Brow Beat

Aziz Ansari’s Stand-Up About His #MeToo Allegation: Better Than Louis C.K.’s!

Aziz Ansari wears a Time's Up pin.
“There was a moment where I was scared that I’d never be able to do this again,” the comedian reportedly said.
Greg Doherty/Getty Images

After lying low for a while, Aziz Ansari made his return to comedy last year following the publication of a Babe.net story in which a woman known as “Grace” said Ansari allegedly pressured her into performing various sexual acts on a date. The nature of the allegations—especially as part of a wave of reporting on Harvey Weinstein and other serial harassers—ignited misplaced criticism about the #MeToo movement and concern that the article would derail Ansari’s career. Apparently, Ansari was worried about that, too.

Shortly after the Babe story was published in January 2018, Ansari released a brief statement through his publicist, saying that though the encounter seemed “completely consensual” to him, he had taken Grace’s words to heart and continued to support the #MeToo movement, calling it “necessary and long overdue.” Now, as he returns to the public eye, he’s addressing the subject in more depth, as he did this week at the Village Underground in New York. “There was a moment,” he said, according to Vulture’s Jesse David Fox, “where I was scared that I’d never be able to do this again.”

Vulture reports that Ansari made a joke during his set about a fan mixing him up with Patriot Act host Hasan Minhaj, telling the audience that the fan asked, “You had the whole thing come out last year—sexual misconduct?” to which he responded, “No, no, no, no, no, no, that’s Hasan!” From there, Fox writes, the tone of the event turned “somber” as Ansari acknowledged why he hasn’t addressed the issue in much depth:

First, he said, he wanted time to process and determine what he wanted to say. Second, “it’s a terrifying thing to talk about.” “There were times I felt really upset and humiliated and embarrassed, and ultimately I just felt terrible this person felt this way,” he continued, his voice wavering. “But you know, after a year, how I feel about it is, I hope it was a step forward. It made me think about a lot, and I hope I’ve become a better person.”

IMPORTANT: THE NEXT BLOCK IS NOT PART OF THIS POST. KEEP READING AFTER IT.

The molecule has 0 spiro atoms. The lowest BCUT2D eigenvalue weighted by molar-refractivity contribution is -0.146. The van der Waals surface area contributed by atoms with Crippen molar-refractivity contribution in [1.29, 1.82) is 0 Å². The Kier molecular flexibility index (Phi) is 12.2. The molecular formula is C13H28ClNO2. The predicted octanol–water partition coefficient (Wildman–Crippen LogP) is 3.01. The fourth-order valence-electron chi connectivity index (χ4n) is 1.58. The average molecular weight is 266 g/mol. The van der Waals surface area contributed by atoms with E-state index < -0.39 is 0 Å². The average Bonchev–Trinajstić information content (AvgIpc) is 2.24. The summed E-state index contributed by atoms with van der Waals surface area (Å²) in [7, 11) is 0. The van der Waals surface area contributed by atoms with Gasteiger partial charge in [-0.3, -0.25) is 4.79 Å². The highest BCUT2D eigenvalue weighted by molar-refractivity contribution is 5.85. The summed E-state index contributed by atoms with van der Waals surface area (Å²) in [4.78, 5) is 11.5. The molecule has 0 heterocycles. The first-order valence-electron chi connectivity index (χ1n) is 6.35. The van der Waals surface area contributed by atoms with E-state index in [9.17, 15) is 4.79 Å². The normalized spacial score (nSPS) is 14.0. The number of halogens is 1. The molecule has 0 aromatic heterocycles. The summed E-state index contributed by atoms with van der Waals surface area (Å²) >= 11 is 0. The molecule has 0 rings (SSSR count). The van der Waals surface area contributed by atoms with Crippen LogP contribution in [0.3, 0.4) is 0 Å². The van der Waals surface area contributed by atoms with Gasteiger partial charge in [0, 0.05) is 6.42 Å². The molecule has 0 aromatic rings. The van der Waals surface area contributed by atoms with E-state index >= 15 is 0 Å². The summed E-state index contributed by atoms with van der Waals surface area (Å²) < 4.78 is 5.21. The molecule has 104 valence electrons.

Ansari added that a friend of his said that the controversy made him reconsider past dates he had been on. “If that has made not just me but other guys think about this, and just be more thoughtful and aware and willing to go that extra mile, and make sure someone else is comfortable in that moment, that’s a good thing,” Ansari said.

Ansari’s new comments are notable in part because they mark a significant change in tone from his other recent stand-up about internet outrage and sexual misconduct. “The amused but progressive spirit that once informed Ansari’s commentary on current events seems to have crusted into suspicion about wokeness and its excesses,” Eren Orbey noted in the New Yorker of Ansari’s tour in the fall.

In fact, as recently as last week, Ansari told an audience in Massachusetts that “It’s a scary time to be working on the jokes,” according to Anna Silman at the Cut. In that set, he referenced Kevin Hart (“I’m not defending Kevin, but we’re all shitty people, we all get better”) and joked that Pam and Jim’s flirtation on The Office would now lead to “a landmark sexual harassment case,” as would his character Tom Haverford’s behavior on Parks and Recreation.

Ansari is probably right about Tom, who once gave a female colleague on whom he had a crush a teddy bear with a hidden nanny cam and encouraged her to put it in her bedroom, a joke that has not aged well (and was arguably not even funny at the time). Whatever his character’s fictional sins, Ansari at least seems to be more reflective onstage about his real-life past actions than, say, Louis C.K., who reacted by, among other things, mocking the Parkland teens. On the other hand, that’s an awfully low bar to clear.

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